Managing WPARs on AIX 7 Open Beta
AnthonyEnglish 270000RKFN Visits (6026)
"AIX7 OB boarding now"
Are you someone who is always behind the times? Do you buy the last ticket on the last train into the evacuated city? Well, take off your N minus ten leadweight and join the discerning passengers of AIX Down Under on our first flight on AIX 7 Open Beta.
AIX 7 Open Beta is available from a free download in ISO format, which means you could burn it onto a DVD or (better still) use the VIO server virtual media library. Of course you'll need to boot off the DVD / virtual optical device. It's a mksysb restore.
Use Existing architecture
Don't think you have to buy a Power 770 to install AIX 7. Of course it works on Power7, but It even runs on p4, p5 or p6 hardware. For this trial we've used a p5 520. The installation took about half an hour (techo time - give or take an hour). After the simple install, the oslevel command returned:
Test flight stopover: WPAR administration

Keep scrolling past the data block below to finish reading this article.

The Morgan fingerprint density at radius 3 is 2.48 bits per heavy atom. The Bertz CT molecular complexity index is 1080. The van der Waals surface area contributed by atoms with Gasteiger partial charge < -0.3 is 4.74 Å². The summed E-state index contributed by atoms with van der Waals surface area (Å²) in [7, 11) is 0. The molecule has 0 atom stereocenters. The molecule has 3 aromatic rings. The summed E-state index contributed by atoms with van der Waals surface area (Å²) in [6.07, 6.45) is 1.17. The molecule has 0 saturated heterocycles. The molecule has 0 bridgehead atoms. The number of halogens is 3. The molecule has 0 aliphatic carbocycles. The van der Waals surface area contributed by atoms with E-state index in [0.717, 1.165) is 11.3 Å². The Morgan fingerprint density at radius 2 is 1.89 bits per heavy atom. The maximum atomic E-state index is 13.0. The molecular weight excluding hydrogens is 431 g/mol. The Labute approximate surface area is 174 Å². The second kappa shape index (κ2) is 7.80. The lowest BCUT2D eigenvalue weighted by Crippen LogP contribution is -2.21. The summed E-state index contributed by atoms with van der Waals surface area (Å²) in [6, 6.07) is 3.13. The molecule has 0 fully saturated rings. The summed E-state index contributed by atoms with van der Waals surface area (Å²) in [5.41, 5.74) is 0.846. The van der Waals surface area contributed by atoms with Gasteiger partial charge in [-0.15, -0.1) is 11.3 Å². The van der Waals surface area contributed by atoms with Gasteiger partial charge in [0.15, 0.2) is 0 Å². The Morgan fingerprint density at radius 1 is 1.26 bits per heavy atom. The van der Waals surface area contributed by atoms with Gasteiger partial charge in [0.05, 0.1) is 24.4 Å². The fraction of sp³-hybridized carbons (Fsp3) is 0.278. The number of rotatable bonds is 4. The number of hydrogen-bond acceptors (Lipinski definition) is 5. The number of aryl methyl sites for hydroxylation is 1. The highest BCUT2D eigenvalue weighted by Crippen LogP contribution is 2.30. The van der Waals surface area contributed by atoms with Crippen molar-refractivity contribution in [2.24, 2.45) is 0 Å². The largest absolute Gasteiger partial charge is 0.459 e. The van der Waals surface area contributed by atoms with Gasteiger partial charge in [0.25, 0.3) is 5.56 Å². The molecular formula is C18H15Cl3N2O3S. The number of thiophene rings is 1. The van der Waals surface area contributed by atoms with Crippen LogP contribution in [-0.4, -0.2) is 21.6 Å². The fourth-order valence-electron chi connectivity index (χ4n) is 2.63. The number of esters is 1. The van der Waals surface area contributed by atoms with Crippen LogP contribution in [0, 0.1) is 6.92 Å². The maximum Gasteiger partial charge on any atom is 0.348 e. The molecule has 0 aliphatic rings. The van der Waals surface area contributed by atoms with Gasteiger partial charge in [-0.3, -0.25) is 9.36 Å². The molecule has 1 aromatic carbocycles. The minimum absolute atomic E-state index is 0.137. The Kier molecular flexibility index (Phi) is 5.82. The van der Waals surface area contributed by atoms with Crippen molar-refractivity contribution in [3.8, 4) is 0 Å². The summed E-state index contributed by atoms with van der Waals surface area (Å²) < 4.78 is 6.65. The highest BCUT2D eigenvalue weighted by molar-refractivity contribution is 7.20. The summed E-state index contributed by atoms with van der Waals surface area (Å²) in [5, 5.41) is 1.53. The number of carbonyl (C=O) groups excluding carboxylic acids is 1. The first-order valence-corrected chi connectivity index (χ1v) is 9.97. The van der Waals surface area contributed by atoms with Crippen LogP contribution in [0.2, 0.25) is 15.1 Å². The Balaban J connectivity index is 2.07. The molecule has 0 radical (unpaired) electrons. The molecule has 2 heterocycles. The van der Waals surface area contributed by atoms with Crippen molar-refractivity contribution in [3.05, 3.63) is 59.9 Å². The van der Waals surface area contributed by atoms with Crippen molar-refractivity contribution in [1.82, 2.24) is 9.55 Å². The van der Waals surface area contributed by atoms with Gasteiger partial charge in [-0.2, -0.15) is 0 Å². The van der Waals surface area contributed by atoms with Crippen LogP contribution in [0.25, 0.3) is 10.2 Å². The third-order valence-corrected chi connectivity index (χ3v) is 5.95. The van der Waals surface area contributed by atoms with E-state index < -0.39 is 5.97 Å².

This is a short test flight, and apart from the oslevel, the first thing we noticed which is different from 6.1 is a new SMIT menu for Workload Partition (WPAR) Administration, called Versioned Workload Partitions. If you've heard anything about AIX 7, you'd know that it supports WPARs running AIX 5.2. This is only supported on Power7 hardware but may enable you to decommission that ancient server which is holding you back on that N-10 train. Even if versioned partitions are not going to fulfil a need in your environment, why not take a look at WPARs?
WPARs are software partitions available from AIX 6.1. That means you don't need an HMC or IVM to create or manage them. You don't even need a VIO server. In fact, we were able to create a system WPAR on a standalone p5 server using a serial console.
For a good introduction to WPARs and whether they would suit your environment, have a look at this article on AIX 6.1 Workload Partitions on IBM developerWorks.
"Thanks for flying"
We were just getting started and it's already time to touch down. For more information, my colleague and compatriot, Chris Gibson, provides all the interesting links and details in his blog: AIX 7 Open beta - it's time to test.
There are still plenty of customers on AIX 5.3 who are missing out on many of the features of 6.1 because no one managed to try it out. Don't be left behind this time. Even if you don't end up migrating to AIX 7 when the commercial version is officially released, you'll be glad you have at least been exposed to a beta version. Your feedback may also be influential in the final product. That's got to be a much better way of spending your resources than waiting for that train.